I never imagined myself as a craft beer brewer, or owning a brewery until recently. With New Jersey’s craft beer scene exploding, it seems like many home brewers see an easy path to “going pro” and somehow I fell into this sideways. I started home brewing as stress relief from a combination of the “joy” of being an EMT (Emergency Medical Technician) and a web development entrepreneur.
The smallest brewery can sit alongside the largest beer brands when social media and their online presence are executed correctly.
In 1996, I started working on computers and web sites as a nice side income during school that provided for a few textbooks and expenses. As the dot-com boom began, web development and hosting infrastructure were blazing hot – and offered quick, easy money to any of us diving into the market. The problem, as we all learned within a decade, is that this white hot market was completely unsustainable and collapsed not long after the turn of the millennium. Like many in the field, I suddenly found myself with obligations (office, hardware, expenses, etc.) that could not be answered as client-dot-com after client-dot-com defaulted on their payments. I should count myself lucky, our family studio survived and continues to serve a handful of clients today including the brewery. That expertise is priceless in a world where businesses like the brewery now develop relationships through social media and their web site before a customer even steps into the door. The smallest brewery can present itself alongside the largest multi-nationals when this is executed correctly.
Back to that home brewing kit, the first beers I made were awful, truly awful – but they warn you that home brewing is addictive. Before long, I tried to create recipes that ranged from delicious to strange (sage beer?) but enjoyed taking the time to slow down and craft these brews. Watching friends try them was always fun, but I ended up enjoying the craft beer brands on the shelf more – knowing what went into each bottle or can.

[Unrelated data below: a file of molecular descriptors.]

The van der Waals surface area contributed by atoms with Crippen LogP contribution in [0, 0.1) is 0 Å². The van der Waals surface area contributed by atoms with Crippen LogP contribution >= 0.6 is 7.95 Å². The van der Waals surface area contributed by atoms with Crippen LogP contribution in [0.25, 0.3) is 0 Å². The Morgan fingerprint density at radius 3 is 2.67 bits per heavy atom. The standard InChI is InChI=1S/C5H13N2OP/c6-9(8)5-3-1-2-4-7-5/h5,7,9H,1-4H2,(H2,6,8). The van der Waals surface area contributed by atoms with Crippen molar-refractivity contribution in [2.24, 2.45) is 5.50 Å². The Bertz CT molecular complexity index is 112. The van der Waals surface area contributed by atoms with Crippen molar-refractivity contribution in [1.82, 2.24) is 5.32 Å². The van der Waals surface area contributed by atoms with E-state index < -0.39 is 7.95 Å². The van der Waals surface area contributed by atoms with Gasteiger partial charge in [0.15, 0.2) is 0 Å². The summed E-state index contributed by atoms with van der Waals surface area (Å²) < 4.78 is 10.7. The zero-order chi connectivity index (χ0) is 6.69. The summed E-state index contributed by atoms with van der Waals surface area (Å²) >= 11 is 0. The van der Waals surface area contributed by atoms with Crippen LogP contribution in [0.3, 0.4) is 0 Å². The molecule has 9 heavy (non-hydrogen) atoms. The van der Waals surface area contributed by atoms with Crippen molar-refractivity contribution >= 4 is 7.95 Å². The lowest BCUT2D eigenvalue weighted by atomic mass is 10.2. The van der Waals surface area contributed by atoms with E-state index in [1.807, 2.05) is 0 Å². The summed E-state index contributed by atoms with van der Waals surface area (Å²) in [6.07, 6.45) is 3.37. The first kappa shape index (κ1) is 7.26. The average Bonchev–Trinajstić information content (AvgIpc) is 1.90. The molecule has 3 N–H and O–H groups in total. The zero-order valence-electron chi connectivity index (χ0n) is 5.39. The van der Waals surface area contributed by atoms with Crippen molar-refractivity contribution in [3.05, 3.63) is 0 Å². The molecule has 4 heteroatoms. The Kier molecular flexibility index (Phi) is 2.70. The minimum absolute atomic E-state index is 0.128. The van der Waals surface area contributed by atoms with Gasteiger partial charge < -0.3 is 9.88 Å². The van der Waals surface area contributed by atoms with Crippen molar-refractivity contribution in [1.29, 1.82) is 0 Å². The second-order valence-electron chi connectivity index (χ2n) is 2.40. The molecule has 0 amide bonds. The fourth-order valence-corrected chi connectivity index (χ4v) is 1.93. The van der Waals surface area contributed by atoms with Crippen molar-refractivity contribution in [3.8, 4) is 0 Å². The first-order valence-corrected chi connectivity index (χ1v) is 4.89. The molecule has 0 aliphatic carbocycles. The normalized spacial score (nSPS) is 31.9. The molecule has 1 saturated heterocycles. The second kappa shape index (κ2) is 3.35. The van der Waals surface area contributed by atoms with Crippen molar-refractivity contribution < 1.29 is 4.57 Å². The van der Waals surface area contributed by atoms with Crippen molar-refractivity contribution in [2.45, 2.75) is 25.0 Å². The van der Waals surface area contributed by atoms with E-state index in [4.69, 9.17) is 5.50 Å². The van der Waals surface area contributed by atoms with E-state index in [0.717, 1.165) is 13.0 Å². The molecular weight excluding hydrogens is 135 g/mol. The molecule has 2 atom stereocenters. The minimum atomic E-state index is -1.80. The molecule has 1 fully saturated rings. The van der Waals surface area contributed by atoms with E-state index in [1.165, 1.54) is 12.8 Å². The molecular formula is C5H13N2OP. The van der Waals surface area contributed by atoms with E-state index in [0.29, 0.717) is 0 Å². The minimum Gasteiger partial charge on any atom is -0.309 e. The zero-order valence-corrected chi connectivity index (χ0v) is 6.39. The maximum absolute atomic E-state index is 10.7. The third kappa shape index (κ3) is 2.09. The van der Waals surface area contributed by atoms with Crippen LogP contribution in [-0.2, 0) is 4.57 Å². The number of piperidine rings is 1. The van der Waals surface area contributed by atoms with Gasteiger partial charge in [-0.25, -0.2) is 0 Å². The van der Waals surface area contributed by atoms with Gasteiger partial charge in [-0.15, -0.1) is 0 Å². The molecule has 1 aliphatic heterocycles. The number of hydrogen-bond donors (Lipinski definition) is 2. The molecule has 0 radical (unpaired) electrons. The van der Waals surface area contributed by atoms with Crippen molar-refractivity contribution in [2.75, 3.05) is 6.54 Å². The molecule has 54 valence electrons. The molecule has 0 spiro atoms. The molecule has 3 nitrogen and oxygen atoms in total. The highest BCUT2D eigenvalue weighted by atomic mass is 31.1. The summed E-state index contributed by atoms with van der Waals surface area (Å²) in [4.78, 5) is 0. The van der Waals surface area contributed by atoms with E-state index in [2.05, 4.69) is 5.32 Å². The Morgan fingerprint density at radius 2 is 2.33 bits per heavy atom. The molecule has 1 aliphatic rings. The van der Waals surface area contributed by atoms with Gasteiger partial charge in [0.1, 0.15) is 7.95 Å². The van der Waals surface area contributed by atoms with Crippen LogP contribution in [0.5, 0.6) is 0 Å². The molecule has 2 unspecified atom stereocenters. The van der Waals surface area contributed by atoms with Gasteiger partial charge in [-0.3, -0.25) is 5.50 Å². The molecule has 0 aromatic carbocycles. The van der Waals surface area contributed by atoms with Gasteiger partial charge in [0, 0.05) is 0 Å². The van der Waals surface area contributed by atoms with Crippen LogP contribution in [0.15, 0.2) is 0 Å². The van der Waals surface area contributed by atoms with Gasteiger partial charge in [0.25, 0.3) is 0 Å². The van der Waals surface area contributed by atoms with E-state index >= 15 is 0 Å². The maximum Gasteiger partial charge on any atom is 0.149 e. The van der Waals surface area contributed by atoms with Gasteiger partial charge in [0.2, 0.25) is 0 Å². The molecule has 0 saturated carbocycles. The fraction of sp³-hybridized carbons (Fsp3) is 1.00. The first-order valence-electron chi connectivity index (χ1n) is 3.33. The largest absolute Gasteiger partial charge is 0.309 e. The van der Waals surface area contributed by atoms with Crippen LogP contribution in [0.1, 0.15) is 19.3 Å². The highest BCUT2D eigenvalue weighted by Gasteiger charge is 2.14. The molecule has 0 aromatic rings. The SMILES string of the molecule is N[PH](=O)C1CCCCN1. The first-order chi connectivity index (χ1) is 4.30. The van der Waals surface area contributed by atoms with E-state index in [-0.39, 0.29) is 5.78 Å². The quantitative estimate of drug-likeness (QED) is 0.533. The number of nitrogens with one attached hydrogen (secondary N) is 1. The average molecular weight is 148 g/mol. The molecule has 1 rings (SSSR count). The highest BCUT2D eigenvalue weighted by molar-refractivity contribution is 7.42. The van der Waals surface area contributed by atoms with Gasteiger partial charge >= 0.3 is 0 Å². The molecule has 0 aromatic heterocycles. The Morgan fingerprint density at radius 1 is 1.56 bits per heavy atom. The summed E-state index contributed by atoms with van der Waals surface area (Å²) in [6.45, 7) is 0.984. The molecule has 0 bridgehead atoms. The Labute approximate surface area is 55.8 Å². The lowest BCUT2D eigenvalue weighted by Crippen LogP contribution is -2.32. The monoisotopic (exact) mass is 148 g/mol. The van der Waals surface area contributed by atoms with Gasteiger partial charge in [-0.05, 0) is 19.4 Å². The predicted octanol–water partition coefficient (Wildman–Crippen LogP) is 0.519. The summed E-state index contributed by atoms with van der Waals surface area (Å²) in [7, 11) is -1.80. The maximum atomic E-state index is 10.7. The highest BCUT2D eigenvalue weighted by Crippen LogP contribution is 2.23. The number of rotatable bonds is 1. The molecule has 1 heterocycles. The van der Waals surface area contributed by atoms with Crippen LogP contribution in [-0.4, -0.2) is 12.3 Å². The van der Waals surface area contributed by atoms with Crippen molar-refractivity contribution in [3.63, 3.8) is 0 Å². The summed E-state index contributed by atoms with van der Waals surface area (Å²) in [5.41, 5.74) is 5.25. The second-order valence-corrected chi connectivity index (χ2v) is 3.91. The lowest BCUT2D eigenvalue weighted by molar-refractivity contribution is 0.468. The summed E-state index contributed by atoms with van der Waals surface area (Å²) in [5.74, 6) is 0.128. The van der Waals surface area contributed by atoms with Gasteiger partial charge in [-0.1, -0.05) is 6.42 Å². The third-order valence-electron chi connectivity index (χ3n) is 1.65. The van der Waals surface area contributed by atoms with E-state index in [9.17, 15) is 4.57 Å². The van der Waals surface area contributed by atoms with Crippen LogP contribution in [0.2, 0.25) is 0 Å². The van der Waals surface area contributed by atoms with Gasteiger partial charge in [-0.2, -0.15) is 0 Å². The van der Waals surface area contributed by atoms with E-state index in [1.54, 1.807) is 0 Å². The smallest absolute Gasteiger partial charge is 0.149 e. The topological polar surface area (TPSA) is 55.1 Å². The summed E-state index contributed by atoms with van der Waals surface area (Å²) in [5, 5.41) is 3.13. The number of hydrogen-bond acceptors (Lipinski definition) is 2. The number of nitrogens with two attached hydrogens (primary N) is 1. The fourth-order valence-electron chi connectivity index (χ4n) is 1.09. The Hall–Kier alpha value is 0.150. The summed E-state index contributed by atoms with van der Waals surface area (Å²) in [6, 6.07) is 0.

After the “great recession” of the late 2000s, I found my adopted hometown in an unusual place. The historic downtown neighborhood that I fervently adopted as my home since leaving Philadelphia in the 90s was half vacant and turning from a darling to something resembling a bad dream. I ended up working with a local government advisory board as their “beer guy” to help attract a regional brewpub chain to the neighborhood.
The idea may have fallen through, but it made sense, and by 2013 I was started to lobby our township to make the local law changes to enable a brewery opening in our downtown. By 2014, I started talking with friends and family about how we could pool our money to finance the equipment needed – and before Christmas that year we had leased the space that would be Lower Forge.
I am so clever that sometimes I don’t understand a single word of what I am saying.Oscar Wilde
It was a long journey – as an accidental firefighter turned career officer, a developer who survived the dot-com implosion, and now a brewer who originally thought he’d be helping attract someone else – but somehow we made it. Maybe I have something to share after all, something from this long path that will help someone move in to the still-vacant building near me and open the next great business to grace Medford’s Main Street. Or…
Maybe I’ve finally figured out how to blog by creating some content from those streams of thought.
Maybe I’ve finally figured out how to use this domain to properly test WordPress by creating some content from that long stream of thought.